I tried my best to rid the base of any and all air bubbles. Air molecules expand when heated, and if trapped under raw clay they will expand with so much force that they can actually cause cracks in the polymer clay.
I added a bit of liquid polymer clay to the eyes and nose for a ‘wet’ glossy look
After baking the sculpture I left it in the oven overnight to ensure a slow and even cooling. Warm clay is very fragile and can break if touched. Allowing the sculpture to cool in the oven ensures a slow and even drop in temperature which also helps prevent cracking.
Alas, and to my great horror, I noticed two cracks in my faux-wooden base. Being an OCD perfectionist, I was ready to start crying. But since this guy has already taken too many hours to complete, giving up at this point was not an option.
Painting The Sculpture
Perhaps I should have walked away and left the painting for another time. Being ‘upset’ with a sculpture is a bad time to experiment a new method, and experiment I did, still ‘mad’ at the cracks.
I painted the sculpture using acrylic paint and water. I started with the legs. I mixed brown and gold paint with water to get a runny solution. Painting textured ‘fur’ with a watered down acrylic paint is a technique I picked up from Katherine Dewey’s book on Creating Life-Like Animals. (<- grab your copy through my referral link)
If you have a furry pet, look closely and you’ll notice that top layer of fur is a darker color, and there appears to be a lighter color closer to the skin, perhaps gray, white, or blond depending on the animal.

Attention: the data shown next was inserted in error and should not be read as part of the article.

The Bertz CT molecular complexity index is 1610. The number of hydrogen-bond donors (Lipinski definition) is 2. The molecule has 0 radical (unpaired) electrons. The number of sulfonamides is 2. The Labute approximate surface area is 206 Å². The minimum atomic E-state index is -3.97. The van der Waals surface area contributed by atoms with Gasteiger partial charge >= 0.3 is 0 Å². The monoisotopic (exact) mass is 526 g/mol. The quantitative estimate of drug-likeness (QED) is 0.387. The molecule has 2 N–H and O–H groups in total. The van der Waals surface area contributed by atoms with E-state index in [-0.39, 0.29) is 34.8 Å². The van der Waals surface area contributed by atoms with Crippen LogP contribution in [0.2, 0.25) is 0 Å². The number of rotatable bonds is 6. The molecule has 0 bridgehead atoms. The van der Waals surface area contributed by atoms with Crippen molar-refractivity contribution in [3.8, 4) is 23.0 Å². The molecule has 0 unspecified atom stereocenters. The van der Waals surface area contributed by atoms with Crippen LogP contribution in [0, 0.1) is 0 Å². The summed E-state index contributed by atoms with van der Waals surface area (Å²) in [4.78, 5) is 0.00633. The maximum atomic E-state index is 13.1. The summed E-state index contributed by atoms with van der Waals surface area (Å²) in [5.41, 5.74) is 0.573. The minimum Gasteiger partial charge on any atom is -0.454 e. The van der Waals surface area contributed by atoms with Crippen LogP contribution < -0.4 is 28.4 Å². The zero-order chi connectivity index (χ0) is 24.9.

This is accomplished by painting the sculptured critter with a watery layer of paint that gets in between the needle strokes, yet still allows the top-layer of fur to show through. The top layer is then painted with a partially dried out paintbrush so that the paint catches just the furry hairs, but not the layer closer to the skin.
This worked nicely, except that I had gone too dark with the paint and didn’t notice till much later. I applied the same method to the hind legs and back using black paint diluted with some white and light gray.
Painting the Face
I started painting the face using the color mixtures above, but did not recognize the dog before me, this is when I realized my paint colors were too dark.
Tantrum Time! A few hugs later (my BF is the best) I was ready to salvage the dog. I prepared a ‘white wash’ something I should have used at the very start but… the cracks distracted me. This consists of a drop of white paint in water, applied to the textured areas; to give the fur a true base-layer/shadow effect. The runny paint seeps into every little crevice, adding the faintest hint of white, without concealing the underlying clay color.
I then diluted my gold and dark mixture, and attempted to copy the general color patterns on Bodewell’s complex face. All the while I kept reminding myself, “this is an experiment, it doesn’t have to be perfect”
My BF had another view of the matter “You can always make her another one next year”
Perhaps I will…
Overall, I like how the face turned out, I am not pleased with the darkness of the legs. But I knew that Bodewell’s mommy wouldn’t complain. This is only my first attempt at a ‘painted portrait’ sculpture and so there will be many more to come.
Christmas Day (the day the sculpture was presented) I was surprised and honored with the presence of bodewell himself. I presented him with the sculpture, but he was more interested in our lunch. His parents were very pleased though, so all in all not bad 🙂